I write this eulogy for one era of the site in my usual style for The Social Review – having completely ignored the group-chat and having randomly seen a message from Hugh. It’s fitting for my final contribution that I am, once again, completely out of the loop. All I can really say is thank you to everyone involved.

This website reignited my faith in a movement which I felt had left me behind and showed me what a couple of melts could achieve when we set our mind to it. There are far too many thank yous to list, but I want to give a special mention to Joe, who morphed from twitter friend to real life friend, Hugh, for helping hold the fort and for putting up with my online avoidance, and Jasper, for being a fantastic co-host, friend and tireless editor. If my reflections seem a little on the personal, sentimental side, rather than the wide-ranging reflections of my comrades, I posit to you – maybe the real social democracy was the friends we made along the way?

  • Eugenie

The Social Review came about in an odd time in politics and for me personally; I was an activist first and foremost, massively enthused by the leadership of Jeremy Corbyn and principally influenced by/interested in the politics of my friends on the left in my local CLP. I can’t pinpoint exactly where I fell out of love with the project – it certainly wasn’t a policy thing, that’s for certain. But I think at its heart, the contradiction inherent to much of Corbynism – a project that promised the future, a freshness of ideas, and a return to a more stridently left Labour Party; while in the same breath demanding internal conformity and forgiving all manner of sins from our mates due to the virtue of being in the same faction just left a bad taste in my mouth. A lot of people I know felt the same and in the end thought about it long enough to create a website to cater that feeling of ennui. 

My involvement in the early days was mostly tertiary. I couldn’t point to bits of the original mission statement I wrote, but I could rattle off quite a few articles I’m proud to say I had a hand in editing, and for a time while others had major work and academic commitments in that first year I was shifting through the bulk of submissions. The newer additions to the team have in many ways been the making of it. Morgan, being our best writer and sharpest editor, and Jasper carving out a whole podcast have elevated the site above its initial iteration into something I’m incredibly proud to have been a part of. 

Naturally, the conditions that necessitated the site’s founding have largely been eroded by the passage of time, and now a lot of the old guard have found themselves in the position of wanting to move on. On the one hand it’s definitely sad: the people I’ve worked with over the past couple years have had an immense impact on my own politics and are all now firm friends of mine. It’s sad because endings are sad, and this particular ending feels a lot like one of the formative chapters of my life drawing to a close; where me and my pals had the audacity to try and build something.

But just as people leave and the site finds itself adapting to the new normal of life post-Corbyn and mid-pandemic, new people are coming in brimming with fresh ideas and enthusiasm for the site, its writers and readers. Though the yarn spun of the old reality of being on the left in the UK is surely at this point running a bit thin, it’s undeniable that a place for new writers is still sorely needed, and we’re fortunate to be welcoming in a new team of editors and writers to tell fresh stories.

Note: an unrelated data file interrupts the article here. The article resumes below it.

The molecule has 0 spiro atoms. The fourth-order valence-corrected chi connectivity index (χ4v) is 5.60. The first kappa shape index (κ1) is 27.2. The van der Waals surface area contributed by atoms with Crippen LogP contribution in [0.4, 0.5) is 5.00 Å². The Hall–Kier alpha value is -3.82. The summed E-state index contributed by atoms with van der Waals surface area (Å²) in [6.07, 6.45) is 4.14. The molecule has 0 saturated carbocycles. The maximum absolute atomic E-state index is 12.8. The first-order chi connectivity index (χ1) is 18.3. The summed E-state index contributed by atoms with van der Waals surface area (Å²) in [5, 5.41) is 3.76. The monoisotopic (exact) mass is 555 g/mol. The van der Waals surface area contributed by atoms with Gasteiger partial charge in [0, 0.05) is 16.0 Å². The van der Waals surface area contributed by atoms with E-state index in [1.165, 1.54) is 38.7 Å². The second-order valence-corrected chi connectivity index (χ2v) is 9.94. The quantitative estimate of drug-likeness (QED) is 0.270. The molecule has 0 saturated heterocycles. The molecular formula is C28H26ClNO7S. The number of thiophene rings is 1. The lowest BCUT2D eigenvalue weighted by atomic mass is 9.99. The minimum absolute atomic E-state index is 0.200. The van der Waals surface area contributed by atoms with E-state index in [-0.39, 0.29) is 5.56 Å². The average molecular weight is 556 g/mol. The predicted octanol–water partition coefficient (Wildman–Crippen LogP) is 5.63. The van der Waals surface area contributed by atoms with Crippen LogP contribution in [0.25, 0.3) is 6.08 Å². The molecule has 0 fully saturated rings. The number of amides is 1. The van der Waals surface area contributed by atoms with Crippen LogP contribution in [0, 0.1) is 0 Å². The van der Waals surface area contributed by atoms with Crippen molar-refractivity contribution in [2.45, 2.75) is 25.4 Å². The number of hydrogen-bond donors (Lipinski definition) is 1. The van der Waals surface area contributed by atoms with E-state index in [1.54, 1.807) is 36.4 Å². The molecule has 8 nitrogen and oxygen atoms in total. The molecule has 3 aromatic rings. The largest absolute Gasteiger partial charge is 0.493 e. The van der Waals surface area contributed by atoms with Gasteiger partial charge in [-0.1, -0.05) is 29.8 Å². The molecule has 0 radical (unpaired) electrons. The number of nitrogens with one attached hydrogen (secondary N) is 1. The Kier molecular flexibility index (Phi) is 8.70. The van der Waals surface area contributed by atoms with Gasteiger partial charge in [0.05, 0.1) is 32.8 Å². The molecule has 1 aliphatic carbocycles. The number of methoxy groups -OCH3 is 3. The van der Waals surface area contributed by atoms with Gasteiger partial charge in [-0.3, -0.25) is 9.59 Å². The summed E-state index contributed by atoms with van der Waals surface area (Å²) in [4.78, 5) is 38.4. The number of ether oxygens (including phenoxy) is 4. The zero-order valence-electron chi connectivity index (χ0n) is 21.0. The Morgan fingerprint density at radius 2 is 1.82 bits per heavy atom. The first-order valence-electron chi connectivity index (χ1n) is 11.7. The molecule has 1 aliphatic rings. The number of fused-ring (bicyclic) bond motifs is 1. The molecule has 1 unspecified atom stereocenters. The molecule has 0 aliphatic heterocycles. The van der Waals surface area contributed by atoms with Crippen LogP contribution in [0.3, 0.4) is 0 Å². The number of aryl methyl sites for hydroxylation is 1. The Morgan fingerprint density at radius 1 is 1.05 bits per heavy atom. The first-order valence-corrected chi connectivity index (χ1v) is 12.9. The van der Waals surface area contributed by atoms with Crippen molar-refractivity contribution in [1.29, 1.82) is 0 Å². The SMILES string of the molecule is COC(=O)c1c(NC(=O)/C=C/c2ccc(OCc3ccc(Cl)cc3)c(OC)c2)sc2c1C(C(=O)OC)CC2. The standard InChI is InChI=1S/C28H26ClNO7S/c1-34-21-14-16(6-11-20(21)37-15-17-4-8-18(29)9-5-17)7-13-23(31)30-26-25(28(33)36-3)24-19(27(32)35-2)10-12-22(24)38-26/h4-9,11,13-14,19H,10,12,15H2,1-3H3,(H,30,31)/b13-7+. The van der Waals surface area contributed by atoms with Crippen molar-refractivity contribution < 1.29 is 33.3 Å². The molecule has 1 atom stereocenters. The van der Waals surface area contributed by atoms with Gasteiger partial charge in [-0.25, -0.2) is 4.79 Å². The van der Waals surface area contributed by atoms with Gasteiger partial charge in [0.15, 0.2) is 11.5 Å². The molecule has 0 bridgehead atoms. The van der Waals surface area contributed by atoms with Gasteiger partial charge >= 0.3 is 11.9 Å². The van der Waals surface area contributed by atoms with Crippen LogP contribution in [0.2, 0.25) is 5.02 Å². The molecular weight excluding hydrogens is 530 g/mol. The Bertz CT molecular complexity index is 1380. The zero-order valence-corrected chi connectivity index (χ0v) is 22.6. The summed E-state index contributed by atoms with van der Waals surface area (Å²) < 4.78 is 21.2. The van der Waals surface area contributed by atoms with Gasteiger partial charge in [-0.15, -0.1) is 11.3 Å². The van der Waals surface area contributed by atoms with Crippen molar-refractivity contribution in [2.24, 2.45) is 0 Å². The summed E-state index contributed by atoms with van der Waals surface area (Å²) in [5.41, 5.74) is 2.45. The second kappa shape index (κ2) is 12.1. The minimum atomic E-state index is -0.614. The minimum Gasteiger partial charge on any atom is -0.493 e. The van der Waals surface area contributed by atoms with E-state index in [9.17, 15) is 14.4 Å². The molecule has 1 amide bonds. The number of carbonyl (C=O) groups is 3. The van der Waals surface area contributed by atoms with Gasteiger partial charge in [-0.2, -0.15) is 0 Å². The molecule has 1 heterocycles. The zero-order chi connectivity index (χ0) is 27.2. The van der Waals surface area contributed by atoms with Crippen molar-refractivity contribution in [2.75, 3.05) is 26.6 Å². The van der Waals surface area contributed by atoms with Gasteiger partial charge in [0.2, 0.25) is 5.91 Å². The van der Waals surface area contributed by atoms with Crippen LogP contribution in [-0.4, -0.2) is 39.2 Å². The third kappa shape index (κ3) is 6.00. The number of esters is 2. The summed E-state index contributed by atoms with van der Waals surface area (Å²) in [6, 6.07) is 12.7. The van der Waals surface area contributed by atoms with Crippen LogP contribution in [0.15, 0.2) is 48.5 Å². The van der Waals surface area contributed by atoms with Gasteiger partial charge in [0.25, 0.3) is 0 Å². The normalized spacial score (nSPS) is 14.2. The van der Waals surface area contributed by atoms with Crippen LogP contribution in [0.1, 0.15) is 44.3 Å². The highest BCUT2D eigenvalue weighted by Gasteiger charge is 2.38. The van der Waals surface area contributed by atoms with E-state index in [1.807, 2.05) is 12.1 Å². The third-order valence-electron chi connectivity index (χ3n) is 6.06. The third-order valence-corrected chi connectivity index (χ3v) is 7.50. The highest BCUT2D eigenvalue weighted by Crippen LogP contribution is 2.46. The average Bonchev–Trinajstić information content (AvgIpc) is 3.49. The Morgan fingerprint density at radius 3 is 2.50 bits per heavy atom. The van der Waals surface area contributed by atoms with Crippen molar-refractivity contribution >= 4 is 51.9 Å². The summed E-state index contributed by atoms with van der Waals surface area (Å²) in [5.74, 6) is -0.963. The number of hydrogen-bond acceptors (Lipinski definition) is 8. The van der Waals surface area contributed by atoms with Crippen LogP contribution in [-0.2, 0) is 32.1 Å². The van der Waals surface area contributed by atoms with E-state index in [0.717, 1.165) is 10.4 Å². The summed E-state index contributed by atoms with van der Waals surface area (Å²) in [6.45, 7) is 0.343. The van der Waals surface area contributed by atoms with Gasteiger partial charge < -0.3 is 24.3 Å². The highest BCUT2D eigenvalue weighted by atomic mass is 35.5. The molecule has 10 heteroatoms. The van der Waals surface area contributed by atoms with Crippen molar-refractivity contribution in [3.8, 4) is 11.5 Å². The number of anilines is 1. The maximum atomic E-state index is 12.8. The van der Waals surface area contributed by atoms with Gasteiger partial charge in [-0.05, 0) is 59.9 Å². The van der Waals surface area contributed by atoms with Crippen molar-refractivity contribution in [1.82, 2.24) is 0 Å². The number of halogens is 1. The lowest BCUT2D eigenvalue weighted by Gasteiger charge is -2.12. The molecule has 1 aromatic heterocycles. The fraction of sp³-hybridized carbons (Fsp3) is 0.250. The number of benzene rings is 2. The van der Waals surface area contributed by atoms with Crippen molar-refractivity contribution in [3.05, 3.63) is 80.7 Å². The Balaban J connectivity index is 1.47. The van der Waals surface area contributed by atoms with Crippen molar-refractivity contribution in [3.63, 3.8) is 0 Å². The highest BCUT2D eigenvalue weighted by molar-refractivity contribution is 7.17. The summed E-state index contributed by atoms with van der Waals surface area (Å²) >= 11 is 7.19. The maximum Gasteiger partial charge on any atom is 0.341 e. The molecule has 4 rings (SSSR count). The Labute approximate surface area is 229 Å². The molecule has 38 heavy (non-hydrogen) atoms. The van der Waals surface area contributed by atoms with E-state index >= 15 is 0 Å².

I’m really excited for what comes next, keeping the podcast going and living up to the fine back catalogue Jasper and co created. I can’t wait to see where we can take the site next and what more we invariably do to piss off those who’ve managed to take exception with much of what we’ve done so far. I’m also looking forward to welcoming old friends back, be that for a chat on the pod. or publishing something brilliantly unhinged that nowhere properly respectable would touch with a barge pole. When it comes down to it I think that’s the essence of The Social Review, really.

Thank you to everyone leaving for all they’ve done, and all the best for the future.

  • Michael Bawden 

I don’t remember how I came across TSR, but I do remember that I was a nerdy student who wanted a space to write about the nerdier aspects of nerdy economic policy. I’d heard about wellbeing economics in passing in one of my lectures, and thought (and still think!) it was a fascinating concept – and one that I hadn’t necessarily heard people in my Labour Party circles discussing before. I did some more reading, wrote something up quite quickly, had it excellently edited and saw it on Twitter a few days later.

I think that sort of sums up what works so well about TSR. It gives a platform to mostly young people to discuss the things they find interesting and exciting and new, without needing a phonebook of contacts or a PhD in the subject. It is genuinely accessible to people who just want to write, and, in the process, it has probably made us all better writers.

TSR came into our lives at a time of real hope and excitement, but it also carried us through times of real despair. My last TSR piece was published the day before the 2019 General Election, after I’d taken quotes from a bunch of people about why they’d be voting Labour the next day. Reading it now makes me cry, predictably. A few days later, the editors put together a list of charities and organisations that would need our help following Labour’s defeat. Again, tears. I know I’ll still be thinking about those two pieces for a long time to come.

I’ll end with a huge thank you to everyone who has worked so hard keeping TSR going. I know it wasn’t always an easy task and I’m looking forward to seeing what you all do next. In particular, shout out to my friend Morgan, whose recent trade union merch ranking piece influenced me to buy a GMB beanie that I have worn exactly twice. If that’s not TSR cut-through, I don’t know what is.

  • Caitlin Prowle